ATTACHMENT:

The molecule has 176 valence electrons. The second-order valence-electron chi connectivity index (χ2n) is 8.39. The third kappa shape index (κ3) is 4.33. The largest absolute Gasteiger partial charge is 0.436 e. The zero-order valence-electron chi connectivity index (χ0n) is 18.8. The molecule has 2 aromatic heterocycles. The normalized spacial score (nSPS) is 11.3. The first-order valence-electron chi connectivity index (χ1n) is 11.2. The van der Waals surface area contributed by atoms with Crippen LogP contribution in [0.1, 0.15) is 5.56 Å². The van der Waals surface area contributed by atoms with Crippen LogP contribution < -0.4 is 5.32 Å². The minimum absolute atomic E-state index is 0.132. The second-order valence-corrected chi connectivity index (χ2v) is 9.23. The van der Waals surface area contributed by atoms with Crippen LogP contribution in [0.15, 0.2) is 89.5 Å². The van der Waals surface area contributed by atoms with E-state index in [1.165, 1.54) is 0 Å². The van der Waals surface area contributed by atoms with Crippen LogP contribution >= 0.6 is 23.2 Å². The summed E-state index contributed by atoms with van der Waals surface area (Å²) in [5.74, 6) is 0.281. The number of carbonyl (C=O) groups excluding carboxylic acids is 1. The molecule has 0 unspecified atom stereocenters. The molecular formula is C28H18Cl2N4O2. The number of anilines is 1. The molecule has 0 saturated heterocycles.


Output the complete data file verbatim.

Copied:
The molecule has 176 valence electrons. The second-order valence-electron chi connectivity index (χ2n) is 8.39. The third kappa shape index (κ3) is 4.33. The largest absolute Gasteiger partial charge is 0.436 e. The zero-order valence-electron chi connectivity index (χ0n) is 18.8. The molecule has 2 aromatic heterocycles. The normalized spacial score (nSPS) is 11.3. The first-order valence-electron chi connectivity index (χ1n) is 11.2. The van der Waals surface area contributed by atoms with Crippen LogP contribution in [0.1, 0.15) is 5.56 Å². The van der Waals surface area contributed by atoms with Crippen LogP contribution < -0.4 is 5.32 Å². The minimum absolute atomic E-state index is 0.132. The second-order valence-corrected chi connectivity index (χ2v) is 9.23. The van der Waals surface area contributed by atoms with Crippen LogP contribution in [0.15, 0.2) is 89.5 Å². The van der Waals surface area contributed by atoms with E-state index in [1.165, 1.54) is 0 Å². The van der Waals surface area contributed by atoms with Crippen LogP contribution >= 0.6 is 23.2 Å². The summed E-state index contributed by atoms with van der Waals surface area (Å²) in [5.74, 6) is 0.281. The number of carbonyl (C=O) groups excluding carboxylic acids is 1. The molecule has 0 unspecified atom stereocenters. The molecular formula is C28H18Cl2N4O2. The number of anilines is 1. The molecule has 0 saturated heterocycles.